The recommendations are that for South Africa:

• The government needs to create more jobs, in providing for the essential goods that are in high demand, but are short of stock, such as personal protective equipment, medical supplies, medications, produce and other goods that were imported and now cannot be sourced due to the close of the borders.

• Government needs to provide social assistance to the failing business and the independent and low-income workers that are short staff.

• Covid care packages needs to supply those in dire need, that have no access to hospitals but just need the basis supplies in order to have a fighting chance of survival due to the lack of any water access or ablution facilities, and hence keeping clean and hygiene becomes an impossible task together with social distancing.

• Temporary housing facilities creating to ensure that people that are homeless are able to social distance.

• Social assistance provided for the security and protection for vulnerable groups against crime and abuse, as women are constantly the victims of violence abuse.

• Employers to provide support and subsidies for working from home, such as data subsidies for accessing the internet, the necessary laptops, screens and tablets where necessary. Cellphone subsidies in relation to phone calls that need to be made, photocopying access where necessary if that is part of the job, so that employees are provided with the essential equipment to work from home without any challenges or barriers.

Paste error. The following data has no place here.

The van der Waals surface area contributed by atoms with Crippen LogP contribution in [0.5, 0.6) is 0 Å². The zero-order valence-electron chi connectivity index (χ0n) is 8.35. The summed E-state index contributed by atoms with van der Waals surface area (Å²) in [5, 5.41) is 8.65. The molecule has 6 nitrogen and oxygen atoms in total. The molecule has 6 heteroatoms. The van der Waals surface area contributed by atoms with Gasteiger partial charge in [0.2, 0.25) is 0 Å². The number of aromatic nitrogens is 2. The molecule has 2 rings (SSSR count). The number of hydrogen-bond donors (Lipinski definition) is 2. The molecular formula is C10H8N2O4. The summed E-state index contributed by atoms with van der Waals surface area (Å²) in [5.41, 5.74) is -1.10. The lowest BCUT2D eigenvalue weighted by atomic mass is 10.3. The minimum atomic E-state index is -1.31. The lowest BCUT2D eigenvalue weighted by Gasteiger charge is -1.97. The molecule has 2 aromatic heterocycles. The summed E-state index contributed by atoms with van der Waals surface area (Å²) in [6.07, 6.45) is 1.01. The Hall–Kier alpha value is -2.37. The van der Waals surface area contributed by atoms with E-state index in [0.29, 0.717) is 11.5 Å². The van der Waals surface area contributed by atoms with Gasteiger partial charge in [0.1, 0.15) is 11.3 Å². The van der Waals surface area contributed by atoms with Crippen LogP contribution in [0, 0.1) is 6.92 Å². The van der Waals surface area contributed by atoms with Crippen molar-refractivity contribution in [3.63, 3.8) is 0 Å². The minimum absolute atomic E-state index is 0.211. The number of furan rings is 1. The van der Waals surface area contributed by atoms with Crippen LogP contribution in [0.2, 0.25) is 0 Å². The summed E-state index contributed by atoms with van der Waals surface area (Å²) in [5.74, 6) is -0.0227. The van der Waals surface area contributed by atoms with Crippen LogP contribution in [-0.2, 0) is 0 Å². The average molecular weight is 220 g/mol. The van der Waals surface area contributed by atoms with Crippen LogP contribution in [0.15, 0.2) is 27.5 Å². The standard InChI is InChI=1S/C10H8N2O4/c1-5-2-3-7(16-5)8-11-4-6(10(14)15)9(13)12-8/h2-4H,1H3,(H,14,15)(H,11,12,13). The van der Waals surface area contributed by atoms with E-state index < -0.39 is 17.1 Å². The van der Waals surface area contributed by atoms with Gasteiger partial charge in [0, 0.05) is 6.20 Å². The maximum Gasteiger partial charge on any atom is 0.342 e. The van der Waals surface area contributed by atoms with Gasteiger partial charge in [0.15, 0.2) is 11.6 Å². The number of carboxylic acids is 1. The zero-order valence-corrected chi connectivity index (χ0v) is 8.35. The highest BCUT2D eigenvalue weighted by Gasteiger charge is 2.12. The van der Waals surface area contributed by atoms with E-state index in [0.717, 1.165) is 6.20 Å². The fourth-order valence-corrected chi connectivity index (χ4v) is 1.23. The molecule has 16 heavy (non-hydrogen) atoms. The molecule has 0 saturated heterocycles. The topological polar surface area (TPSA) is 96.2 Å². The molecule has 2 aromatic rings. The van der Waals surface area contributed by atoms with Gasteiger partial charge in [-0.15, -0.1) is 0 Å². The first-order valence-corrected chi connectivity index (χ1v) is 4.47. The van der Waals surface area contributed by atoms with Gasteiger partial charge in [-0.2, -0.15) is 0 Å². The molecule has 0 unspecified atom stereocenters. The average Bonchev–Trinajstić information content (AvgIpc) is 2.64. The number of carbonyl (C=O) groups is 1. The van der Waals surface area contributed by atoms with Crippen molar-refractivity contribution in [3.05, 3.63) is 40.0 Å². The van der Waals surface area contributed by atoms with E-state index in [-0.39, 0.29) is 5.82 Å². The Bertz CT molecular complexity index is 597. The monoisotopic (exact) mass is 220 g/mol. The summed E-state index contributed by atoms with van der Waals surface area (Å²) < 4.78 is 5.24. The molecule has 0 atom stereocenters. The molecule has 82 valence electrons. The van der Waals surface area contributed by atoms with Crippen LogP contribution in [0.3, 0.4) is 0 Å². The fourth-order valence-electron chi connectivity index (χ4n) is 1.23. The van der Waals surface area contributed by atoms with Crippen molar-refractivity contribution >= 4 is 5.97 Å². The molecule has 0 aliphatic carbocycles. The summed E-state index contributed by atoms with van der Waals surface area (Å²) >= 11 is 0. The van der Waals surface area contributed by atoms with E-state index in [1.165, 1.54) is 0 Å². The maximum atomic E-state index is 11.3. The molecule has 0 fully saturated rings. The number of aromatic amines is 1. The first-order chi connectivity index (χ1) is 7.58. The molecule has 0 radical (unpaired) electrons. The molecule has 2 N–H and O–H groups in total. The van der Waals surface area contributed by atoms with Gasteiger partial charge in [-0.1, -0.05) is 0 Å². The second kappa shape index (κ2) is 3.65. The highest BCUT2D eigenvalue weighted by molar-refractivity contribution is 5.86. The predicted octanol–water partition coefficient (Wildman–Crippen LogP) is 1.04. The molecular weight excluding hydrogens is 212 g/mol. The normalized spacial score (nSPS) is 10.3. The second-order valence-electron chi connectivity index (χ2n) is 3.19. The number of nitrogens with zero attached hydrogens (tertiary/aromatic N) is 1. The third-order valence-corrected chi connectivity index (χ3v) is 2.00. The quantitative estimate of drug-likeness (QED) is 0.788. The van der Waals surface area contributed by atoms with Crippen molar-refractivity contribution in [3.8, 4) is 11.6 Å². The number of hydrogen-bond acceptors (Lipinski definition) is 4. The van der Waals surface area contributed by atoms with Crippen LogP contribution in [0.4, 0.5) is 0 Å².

• Integrity and ethics from Government in eliminating corruption, theft and embezzlement of Covid-19 relief fund.


The data received evolves, since this is a novel pandemic, and each day that passes the circumstances changes. The pressure is on Government and its people to be the change they want effected in order to overcome the pandemic. In order to flatten the curb each person has to take responsibility for their safety, in wearing a mask and sanitising, social distancing from their peers, family and colleagues. History will illustrate that our compliance dictates the survival of humanity. The numbers of deaths and people sick globally illustrates the mammoth war that each person faces against the pandemic. Work conditions needs to be befitting of the protection of the employees as the number one priority to ensure that lives are not lost but are preserved. The recommendations are necessary to be implemented to ensure that the virus is overcome and that the labour force is protected, and that the unemployment crisis is addressed, as the more people that are unemployed, the more crime will be committed for their desperate survival.


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  2. Commission for Conciliation, Mediation and Arbitration In-Touch Quarterly Newsletter, December 2020
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  7. Labour Relations Act 66 of 1995.
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  10. Statistics South Africa ‘Quarter Labour Force Survey’ Quarter 3: 2020 Published 12 November 2020.